Corresponding author address: Dr. Charles A. Doswell III, Cooperative Institute for Mesoscale Meteorological Studies, 100 East Boyd Street, Room 1110, Norman, OK 73019. Email: firstname.lastname@example.org
NOTICE: This manuscript has been submitted to Journal of the Atmospheric Sciences. See the AMS policy statement regarding copyright. There may be differences between the paper as it appears here and final version, owing to revisions suggested by the reviewers.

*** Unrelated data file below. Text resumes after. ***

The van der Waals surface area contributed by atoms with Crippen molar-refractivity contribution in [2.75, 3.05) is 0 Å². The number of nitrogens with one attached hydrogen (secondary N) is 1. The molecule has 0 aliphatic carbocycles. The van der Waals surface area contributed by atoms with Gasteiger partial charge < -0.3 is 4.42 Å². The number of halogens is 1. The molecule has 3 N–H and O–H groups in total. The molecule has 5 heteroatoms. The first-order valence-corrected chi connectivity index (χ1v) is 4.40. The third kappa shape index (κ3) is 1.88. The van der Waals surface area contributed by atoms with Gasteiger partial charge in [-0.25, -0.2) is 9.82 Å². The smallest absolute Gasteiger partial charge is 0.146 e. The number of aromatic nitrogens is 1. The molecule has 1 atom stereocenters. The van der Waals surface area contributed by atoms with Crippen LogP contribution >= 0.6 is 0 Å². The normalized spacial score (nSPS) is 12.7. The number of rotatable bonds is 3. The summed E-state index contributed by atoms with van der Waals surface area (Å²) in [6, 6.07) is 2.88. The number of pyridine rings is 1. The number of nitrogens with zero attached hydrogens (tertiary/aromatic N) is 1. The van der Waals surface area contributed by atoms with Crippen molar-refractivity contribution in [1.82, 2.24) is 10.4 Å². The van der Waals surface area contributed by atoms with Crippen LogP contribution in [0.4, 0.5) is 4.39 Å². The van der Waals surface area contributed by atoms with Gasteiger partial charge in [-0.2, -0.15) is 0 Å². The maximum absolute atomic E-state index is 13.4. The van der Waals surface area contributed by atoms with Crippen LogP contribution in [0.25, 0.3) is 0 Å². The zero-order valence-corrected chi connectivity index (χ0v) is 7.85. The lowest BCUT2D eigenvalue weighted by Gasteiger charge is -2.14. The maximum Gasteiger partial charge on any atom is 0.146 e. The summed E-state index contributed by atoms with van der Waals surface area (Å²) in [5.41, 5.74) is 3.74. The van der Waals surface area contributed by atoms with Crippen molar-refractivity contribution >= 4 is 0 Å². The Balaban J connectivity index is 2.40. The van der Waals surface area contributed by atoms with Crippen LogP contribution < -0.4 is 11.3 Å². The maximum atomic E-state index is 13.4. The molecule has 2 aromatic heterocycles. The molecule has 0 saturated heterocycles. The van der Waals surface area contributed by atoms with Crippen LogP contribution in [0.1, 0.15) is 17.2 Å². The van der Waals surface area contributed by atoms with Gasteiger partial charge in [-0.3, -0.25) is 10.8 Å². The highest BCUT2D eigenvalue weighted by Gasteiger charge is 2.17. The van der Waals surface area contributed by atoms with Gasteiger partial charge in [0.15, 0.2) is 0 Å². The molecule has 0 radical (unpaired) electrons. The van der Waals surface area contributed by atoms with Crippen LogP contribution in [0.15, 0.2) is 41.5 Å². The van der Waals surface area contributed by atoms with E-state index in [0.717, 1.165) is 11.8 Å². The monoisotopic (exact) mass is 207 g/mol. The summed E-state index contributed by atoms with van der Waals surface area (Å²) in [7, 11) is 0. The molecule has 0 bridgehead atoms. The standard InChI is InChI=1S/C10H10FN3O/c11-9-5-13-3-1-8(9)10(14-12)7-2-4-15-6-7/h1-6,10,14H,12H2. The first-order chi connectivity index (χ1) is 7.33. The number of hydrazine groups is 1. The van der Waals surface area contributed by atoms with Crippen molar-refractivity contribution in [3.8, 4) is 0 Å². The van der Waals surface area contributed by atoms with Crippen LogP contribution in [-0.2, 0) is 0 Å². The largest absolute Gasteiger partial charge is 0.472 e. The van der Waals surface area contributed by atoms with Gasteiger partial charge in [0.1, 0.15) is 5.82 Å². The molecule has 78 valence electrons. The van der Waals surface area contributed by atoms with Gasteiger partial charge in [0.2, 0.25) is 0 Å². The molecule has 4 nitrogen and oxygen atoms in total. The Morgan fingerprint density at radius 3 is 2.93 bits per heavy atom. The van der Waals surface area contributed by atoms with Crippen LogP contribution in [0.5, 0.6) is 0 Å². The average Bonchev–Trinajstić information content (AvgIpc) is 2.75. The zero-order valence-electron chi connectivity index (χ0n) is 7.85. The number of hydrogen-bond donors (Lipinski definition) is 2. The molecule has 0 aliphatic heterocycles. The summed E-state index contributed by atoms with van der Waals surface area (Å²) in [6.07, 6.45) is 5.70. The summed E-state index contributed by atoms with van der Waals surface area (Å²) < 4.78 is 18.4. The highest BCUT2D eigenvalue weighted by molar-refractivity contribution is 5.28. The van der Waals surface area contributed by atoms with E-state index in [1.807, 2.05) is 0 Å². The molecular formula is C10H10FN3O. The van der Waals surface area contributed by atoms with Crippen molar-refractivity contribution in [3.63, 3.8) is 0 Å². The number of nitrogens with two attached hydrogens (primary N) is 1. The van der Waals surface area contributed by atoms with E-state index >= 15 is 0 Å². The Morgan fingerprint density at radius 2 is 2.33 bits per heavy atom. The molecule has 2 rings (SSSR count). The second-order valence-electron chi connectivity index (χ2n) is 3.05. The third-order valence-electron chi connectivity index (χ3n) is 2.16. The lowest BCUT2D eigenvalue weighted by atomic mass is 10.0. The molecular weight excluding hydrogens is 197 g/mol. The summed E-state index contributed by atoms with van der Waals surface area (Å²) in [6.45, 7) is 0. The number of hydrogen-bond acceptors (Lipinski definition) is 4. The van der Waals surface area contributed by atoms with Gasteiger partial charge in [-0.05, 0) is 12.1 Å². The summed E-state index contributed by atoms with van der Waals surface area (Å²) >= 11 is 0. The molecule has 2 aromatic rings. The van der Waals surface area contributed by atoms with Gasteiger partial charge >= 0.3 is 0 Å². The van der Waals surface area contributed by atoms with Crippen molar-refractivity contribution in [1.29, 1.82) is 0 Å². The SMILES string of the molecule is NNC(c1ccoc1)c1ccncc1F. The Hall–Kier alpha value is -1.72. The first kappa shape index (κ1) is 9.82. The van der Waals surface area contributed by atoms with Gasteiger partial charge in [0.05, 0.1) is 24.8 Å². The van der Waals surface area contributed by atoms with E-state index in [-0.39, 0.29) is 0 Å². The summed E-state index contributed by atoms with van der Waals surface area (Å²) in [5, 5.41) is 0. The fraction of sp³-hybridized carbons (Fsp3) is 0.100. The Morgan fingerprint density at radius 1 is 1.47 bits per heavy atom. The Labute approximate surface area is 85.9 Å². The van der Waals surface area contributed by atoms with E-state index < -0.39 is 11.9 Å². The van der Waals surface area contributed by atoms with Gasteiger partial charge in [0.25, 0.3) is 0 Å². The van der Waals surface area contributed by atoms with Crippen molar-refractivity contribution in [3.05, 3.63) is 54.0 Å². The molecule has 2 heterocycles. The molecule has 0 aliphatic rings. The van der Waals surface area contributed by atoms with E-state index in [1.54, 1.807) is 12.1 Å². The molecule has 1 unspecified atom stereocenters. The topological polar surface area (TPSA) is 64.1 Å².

The development of parcel buoyancy theory is reviewed, noting the assumptions and approximations that can be associated with this derivation. The view of buoyancy that results is associated with the density difference between a parcel and its environment; that is, parcel buoyancy is defined relative to its environment. Textbook presentations of buoyancy often involve a linearization of the vertical momentum equation about a hydrostatic base state, in order to provide a simple treatment of pure parcel theory.. This linearization is unnecessary to develop buoyancy, and it is specification of the base state that is of some concern. As knowledge of the immediate environment of convective storms increases, it is becoming increasingly difficult to be confident in our determination of this base state, especially in diagnosis of observations. Since many numerical simulation models associated with deep convection also employ this traditional formulation of buoyancy relative to the environment, its impact on the simulations is reviewed and, unless the effects of the vertical perturbation pressure gradients are ignored, it is shown the simulations are not actually dependent on the base state. However, the use of the traditional formulation might lead to erroneous interpretations of the model results. The classical treatment of buoyancy is not necessarily incorrect, but it is usually incomplete and may be misleading.